The debate at the Hennepin County Board got a little dark for an hour while commissioners discussed whether to shed more light on Syttende Mai, Juneteenth and African Liberation Day. The question: Should those special days get the same treatment as Hanukkah (blue and white), Christmas (red and green) and Thanksgiving (red, orange, brown)?

The board was preparing to dictate which days deserve automatic lighting of the Lowry Avenue Bridge, an award-winning steel tied-arch truss bridge over the Mississippi River in north Minneapolis that opened in 2012.

The bridge’s LED lights can strike a multitude of rainbow variations with little more than the flip of a switch. Some commissioners would like to see the switch flipped more frequently than others. Until now, there was no policy on what colors are used for what occasions.

The push for more official lightings came from Commissioners Peter McLaughlin, Gail Dorfman and Linda Higgins, who wanted lighting for occasions to represent the “big tent” and “diversity” of the county.

“It would be kind of a fun thing to do with our bridge,” Higgins said.

For her reasoning, Dorfman said the bridge looks “really pretty” when it’s lit up.

At the other end of the spectrum, Commissioner Jan Callison wanted only federal holidays designated as lighting days. People who wanted other colors on other days would have to apply for them through the county administrator.

McLaughlin took a dim view of that, saying that “relegating” bridge lightings to “what the federal government wants is understating our ability to celebrate this county.”

Residents “shouldn’t have to deal with administrative paperwork to decide whether we’re going to light the bridge green on St. Patrick’s Day,” he said.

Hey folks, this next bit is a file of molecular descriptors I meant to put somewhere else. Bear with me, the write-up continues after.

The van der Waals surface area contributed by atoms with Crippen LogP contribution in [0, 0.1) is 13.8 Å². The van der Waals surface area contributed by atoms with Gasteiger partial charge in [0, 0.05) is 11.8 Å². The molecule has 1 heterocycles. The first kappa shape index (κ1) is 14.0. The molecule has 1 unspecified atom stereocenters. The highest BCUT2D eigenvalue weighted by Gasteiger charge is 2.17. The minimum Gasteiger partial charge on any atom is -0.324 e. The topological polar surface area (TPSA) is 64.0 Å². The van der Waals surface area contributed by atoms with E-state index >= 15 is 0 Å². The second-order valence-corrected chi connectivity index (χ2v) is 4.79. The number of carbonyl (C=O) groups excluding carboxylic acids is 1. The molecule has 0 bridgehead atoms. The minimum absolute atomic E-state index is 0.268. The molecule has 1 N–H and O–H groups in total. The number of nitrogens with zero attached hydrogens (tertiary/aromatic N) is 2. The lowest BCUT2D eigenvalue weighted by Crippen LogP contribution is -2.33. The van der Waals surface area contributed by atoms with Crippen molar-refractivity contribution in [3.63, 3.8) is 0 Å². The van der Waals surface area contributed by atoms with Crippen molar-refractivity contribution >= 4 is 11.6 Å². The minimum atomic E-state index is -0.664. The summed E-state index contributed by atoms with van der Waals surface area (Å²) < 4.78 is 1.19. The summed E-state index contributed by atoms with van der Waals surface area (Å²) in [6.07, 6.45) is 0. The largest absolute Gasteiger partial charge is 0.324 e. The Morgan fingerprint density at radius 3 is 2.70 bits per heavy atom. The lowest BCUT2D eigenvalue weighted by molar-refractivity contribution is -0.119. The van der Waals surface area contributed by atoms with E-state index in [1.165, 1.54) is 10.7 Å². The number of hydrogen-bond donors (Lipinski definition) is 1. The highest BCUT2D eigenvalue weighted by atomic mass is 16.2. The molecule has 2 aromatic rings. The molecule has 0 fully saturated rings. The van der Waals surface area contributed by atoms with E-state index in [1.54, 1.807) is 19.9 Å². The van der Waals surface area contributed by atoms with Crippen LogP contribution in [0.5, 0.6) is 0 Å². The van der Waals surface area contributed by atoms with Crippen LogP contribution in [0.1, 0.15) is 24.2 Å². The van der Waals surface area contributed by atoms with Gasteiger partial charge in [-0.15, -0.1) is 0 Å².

McLaughlin also wanted to flip the switch permanently for Juneteenth, “the oldest known celebration of the end of slavery: pretty important.”

After failed attempts to add other automatic lightings to the list — including the summer Pride celebration that won support only from Higgins, McLaughlin and Dorfman — the board adopted Opat’s midway proposal, in which federal holidays as well as some others would permanently merit lighting. Look for Halloween (orange and black), Father’s Day (light blue), Mother’s Day (pink), Kwanzaa (red, black and green), University of Minnesota Homecoming (maroon and gold) and Worker Memorial Day (red, white and blue).

Higgins successfully persuaded her colleagues to light the bridge if any of the Twin Cities sports teams win championships. Opat jibed that “none of us will be here to see it.” McLaughlin, however, pointed out that the WNBA’s Minnesota Lynx have won the past two years.

After the debate, one wag said the dispute was a little silly given that the bridge would look similar on many days. “Most of these holidays are red, white and blue anyway.”